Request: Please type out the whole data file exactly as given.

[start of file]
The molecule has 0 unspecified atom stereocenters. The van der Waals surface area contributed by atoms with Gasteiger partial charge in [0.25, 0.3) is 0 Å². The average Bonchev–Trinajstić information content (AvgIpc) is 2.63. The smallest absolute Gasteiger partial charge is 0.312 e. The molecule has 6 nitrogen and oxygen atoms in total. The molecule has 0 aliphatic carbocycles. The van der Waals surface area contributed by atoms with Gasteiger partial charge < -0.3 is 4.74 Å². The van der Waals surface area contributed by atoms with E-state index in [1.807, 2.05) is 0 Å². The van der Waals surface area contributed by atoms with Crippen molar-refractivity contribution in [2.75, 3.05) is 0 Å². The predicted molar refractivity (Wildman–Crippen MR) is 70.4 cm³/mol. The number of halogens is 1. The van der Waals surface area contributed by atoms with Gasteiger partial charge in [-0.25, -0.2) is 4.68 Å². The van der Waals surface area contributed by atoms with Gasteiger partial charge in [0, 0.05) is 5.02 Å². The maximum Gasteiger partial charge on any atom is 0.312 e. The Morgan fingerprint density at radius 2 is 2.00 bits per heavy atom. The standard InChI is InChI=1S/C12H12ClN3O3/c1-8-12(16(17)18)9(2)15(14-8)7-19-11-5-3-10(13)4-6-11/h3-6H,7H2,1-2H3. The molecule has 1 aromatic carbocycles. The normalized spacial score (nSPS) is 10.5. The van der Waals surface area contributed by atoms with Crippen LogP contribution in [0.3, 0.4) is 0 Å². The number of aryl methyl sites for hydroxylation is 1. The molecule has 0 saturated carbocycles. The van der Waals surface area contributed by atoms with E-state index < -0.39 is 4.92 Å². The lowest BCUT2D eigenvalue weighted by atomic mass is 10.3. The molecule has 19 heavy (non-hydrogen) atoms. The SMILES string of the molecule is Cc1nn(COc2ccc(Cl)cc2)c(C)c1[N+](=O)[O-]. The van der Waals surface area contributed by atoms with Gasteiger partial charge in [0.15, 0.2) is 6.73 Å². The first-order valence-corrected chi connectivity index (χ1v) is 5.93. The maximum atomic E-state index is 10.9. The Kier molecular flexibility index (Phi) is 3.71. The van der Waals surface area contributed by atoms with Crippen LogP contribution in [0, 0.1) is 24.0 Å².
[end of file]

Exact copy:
The molecule has 0 unspecified atom stereocenters. The van der Waals surface area contributed by atoms with Gasteiger partial charge in [0.25, 0.3) is 0 Å². The average Bonchev–Trinajstić information content (AvgIpc) is 2.63. The smallest absolute Gasteiger partial charge is 0.312 e. The molecule has 6 nitrogen and oxygen atoms in total. The molecule has 0 aliphatic carbocycles. The van der Waals surface area contributed by atoms with Gasteiger partial charge < -0.3 is 4.74 Å². The van der Waals surface area contributed by atoms with E-state index in [1.807, 2.05) is 0 Å². The van der Waals surface area contributed by atoms with Crippen molar-refractivity contribution in [2.75, 3.05) is 0 Å². The predicted molar refractivity (Wildman–Crippen MR) is 70.4 cm³/mol. The number of halogens is 1. The van der Waals surface area contributed by atoms with Gasteiger partial charge in [-0.25, -0.2) is 4.68 Å². The van der Waals surface area contributed by atoms with Gasteiger partial charge in [0, 0.05) is 5.02 Å². The maximum Gasteiger partial charge on any atom is 0.312 e. The Morgan fingerprint density at radius 2 is 2.00 bits per heavy atom. The standard InChI is InChI=1S/C12H12ClN3O3/c1-8-12(16(17)18)9(2)15(14-8)7-19-11-5-3-10(13)4-6-11/h3-6H,7H2,1-2H3. The molecule has 1 aromatic carbocycles. The normalized spacial score (nSPS) is 10.5. The van der Waals surface area contributed by atoms with Crippen LogP contribution in [0.3, 0.4) is 0 Å². The number of aryl methyl sites for hydroxylation is 1. The molecule has 0 saturated carbocycles. The van der Waals surface area contributed by atoms with E-state index < -0.39 is 4.92 Å². The lowest BCUT2D eigenvalue weighted by atomic mass is 10.3. The molecule has 19 heavy (non-hydrogen) atoms. The SMILES string of the molecule is Cc1nn(COc2ccc(Cl)cc2)c(C)c1[N+](=O)[O-]. The van der Waals surface area contributed by atoms with Gasteiger partial charge in [0.15, 0.2) is 6.73 Å². The first-order valence-corrected chi connectivity index (χ1v) is 5.93. The maximum atomic E-state index is 10.9. The Kier molecular flexibility index (Phi) is 3.71. The van der Waals surface area contributed by atoms with Crippen LogP contribution in [0, 0.1) is 24.0 Å².